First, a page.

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ASIC, Application Specific Integrated Circuit can be very costly to produce. As a result, it is necessary to ensure that the ASIC design and development process is undertaken in a logical and controlled manner.
Each stage of the ASIC design and development process should be carefully monitored and precautions taken to ensure that the final ASIC design meets the requirement and operates satisfactorily in real world applications.
ASIC design and development stages
There are several stages in an Application Specific Integrated Circuit, ASIC design. Each must be undertaken correctly because errors later in the process become progressively more costly to correct. Ideally the development process should incorporate all the required stages, and each one should be completed satisfactorily before moving on to the next. Often an external specialist company is used to provide the ASIC design service. Accordingly it is necessary to ensure that the interface to the ASIC design service or company is fully functional. One way of doing this is to ensure that the ASIC design process is correct.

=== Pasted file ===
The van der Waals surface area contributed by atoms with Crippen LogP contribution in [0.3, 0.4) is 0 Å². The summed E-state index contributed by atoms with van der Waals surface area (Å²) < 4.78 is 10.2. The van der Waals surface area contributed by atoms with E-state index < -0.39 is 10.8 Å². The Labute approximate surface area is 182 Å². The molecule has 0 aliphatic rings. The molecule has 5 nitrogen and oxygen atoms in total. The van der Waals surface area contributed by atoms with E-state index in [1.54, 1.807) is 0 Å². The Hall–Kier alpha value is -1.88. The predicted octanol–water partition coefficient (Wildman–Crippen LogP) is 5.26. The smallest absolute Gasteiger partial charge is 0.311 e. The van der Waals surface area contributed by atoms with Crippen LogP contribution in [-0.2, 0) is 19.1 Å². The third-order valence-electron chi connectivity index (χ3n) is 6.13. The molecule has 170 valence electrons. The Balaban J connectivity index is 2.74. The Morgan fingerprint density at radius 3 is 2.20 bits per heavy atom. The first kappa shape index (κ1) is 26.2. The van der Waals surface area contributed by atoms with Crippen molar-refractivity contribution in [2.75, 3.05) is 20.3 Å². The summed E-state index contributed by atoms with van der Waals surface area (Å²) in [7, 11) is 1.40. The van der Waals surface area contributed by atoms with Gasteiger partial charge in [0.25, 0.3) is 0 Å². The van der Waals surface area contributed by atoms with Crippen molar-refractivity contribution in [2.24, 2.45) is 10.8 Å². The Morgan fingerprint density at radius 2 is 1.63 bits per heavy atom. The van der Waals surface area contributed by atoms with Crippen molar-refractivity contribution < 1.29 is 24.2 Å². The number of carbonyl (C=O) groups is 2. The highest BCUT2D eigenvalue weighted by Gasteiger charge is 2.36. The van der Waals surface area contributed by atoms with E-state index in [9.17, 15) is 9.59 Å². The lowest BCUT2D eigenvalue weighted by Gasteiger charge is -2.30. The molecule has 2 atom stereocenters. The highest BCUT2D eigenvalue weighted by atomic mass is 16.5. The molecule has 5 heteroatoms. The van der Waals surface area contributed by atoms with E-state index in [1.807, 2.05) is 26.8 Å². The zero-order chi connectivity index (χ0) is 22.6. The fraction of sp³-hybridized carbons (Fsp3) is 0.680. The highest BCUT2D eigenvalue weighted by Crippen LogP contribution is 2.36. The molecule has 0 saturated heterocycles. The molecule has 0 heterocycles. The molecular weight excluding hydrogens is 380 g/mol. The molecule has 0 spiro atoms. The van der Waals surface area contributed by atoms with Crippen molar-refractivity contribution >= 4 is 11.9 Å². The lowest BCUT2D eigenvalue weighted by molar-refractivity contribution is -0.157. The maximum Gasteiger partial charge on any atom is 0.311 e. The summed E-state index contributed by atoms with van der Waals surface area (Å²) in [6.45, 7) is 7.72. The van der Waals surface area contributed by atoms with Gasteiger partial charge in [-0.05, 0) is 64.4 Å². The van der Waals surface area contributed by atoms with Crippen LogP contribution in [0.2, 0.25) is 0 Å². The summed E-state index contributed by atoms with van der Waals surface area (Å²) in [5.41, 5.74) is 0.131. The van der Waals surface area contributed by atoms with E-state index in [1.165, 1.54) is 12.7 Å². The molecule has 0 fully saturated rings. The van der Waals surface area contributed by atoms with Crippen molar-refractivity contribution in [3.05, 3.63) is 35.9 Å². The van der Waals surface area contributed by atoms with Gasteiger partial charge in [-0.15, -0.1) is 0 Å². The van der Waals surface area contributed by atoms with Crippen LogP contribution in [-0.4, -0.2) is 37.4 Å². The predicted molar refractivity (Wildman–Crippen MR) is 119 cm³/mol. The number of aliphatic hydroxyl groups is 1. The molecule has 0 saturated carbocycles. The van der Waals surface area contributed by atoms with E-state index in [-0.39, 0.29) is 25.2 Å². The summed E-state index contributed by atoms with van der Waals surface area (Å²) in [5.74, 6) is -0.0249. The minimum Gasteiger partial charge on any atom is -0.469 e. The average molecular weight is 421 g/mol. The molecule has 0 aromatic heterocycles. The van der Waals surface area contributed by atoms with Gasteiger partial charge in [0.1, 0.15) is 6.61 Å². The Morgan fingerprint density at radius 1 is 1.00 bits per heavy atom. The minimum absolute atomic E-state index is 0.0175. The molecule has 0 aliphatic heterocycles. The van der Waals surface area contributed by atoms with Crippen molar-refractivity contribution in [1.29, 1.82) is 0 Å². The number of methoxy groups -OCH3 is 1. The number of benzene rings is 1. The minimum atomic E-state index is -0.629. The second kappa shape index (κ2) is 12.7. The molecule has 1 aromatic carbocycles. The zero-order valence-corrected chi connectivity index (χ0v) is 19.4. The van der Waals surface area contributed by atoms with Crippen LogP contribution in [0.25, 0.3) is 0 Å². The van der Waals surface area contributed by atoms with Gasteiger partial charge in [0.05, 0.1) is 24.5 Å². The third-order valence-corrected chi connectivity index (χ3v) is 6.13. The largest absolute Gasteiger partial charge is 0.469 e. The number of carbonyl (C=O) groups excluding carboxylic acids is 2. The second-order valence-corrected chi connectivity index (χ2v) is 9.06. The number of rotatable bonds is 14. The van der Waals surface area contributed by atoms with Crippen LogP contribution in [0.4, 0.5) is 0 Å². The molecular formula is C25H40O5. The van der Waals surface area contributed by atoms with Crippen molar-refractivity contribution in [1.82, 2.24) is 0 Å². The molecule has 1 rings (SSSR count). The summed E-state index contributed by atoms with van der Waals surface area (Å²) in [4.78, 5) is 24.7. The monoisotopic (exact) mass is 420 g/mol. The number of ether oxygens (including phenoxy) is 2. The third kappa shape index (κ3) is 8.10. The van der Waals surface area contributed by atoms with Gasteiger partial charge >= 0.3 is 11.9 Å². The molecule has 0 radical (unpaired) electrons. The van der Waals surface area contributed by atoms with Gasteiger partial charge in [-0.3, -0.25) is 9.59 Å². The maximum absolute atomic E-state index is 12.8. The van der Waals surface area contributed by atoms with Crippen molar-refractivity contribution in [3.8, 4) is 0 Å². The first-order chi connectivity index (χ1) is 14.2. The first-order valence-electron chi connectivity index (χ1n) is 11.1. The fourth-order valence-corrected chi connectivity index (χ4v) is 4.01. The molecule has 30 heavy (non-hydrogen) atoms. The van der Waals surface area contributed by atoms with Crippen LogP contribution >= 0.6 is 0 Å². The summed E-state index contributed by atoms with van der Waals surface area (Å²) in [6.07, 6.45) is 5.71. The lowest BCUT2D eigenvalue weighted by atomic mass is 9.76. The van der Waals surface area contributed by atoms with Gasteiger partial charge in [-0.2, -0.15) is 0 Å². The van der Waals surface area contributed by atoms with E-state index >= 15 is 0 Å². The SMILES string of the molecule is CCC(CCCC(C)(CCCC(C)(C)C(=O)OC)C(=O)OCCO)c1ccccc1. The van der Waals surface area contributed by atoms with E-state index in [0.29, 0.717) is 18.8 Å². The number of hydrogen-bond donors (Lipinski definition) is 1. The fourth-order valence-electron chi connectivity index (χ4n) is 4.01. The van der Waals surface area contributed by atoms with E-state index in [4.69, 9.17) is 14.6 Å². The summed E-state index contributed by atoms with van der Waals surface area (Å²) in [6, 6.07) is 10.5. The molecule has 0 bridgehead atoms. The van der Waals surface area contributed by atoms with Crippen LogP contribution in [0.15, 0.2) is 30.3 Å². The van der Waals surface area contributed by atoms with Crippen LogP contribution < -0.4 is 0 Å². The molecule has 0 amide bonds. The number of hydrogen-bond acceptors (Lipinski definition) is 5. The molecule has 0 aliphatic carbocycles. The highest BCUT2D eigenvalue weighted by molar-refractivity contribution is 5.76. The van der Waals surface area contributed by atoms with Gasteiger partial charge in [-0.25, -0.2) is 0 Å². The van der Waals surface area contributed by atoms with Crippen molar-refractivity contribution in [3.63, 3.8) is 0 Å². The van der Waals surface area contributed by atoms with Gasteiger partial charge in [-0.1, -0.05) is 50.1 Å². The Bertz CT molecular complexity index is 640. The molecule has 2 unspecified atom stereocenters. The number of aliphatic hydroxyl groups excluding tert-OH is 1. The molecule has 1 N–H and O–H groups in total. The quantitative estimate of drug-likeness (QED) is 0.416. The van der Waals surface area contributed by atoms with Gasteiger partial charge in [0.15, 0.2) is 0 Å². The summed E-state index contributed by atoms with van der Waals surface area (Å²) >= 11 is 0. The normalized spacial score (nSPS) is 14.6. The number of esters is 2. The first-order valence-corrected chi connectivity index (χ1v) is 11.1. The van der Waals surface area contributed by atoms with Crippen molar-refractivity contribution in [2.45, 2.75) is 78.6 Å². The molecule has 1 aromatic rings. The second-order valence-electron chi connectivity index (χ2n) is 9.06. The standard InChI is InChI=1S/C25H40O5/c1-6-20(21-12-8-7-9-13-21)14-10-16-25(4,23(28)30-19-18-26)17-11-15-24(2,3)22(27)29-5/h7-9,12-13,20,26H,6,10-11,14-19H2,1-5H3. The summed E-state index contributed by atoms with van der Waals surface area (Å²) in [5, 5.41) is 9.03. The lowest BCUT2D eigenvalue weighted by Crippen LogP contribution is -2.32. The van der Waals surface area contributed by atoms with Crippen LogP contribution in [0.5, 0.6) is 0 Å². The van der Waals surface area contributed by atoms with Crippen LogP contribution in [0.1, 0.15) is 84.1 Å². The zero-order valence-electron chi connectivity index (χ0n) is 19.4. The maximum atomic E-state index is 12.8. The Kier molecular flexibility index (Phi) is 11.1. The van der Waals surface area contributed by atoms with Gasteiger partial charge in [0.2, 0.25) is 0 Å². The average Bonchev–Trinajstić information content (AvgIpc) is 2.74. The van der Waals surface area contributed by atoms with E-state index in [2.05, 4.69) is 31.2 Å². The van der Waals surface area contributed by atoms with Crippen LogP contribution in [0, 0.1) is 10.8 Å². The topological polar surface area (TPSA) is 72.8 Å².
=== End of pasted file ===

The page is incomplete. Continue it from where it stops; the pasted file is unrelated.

Requirements capture In just the same way that capturing the requirements is an essential part of any systems design, the same is true of an ASIC design. It is essential that all the requirements are captured so that the design can be set in place correctly. Changes to the requirements at a later stage will result in design changes that will cost a significant amount to implement.
Modelling At this stage of the ASIC development it is necessary to model the high level functionality of the ASIC design to ensure that the correct approach has been taken. This modelling is normally done in software, often in C or a similar language. In some circumstances it is possible to import the circuit block diagram into the design tool to enable the ASIC modelling to be undertaken.
One very important area of the ASIC modelling at this stage is to ensure that the truncation and rounding elements are incorporated correctly. Any mismatch can create large problems later in the design that can be difficult to locate and correct.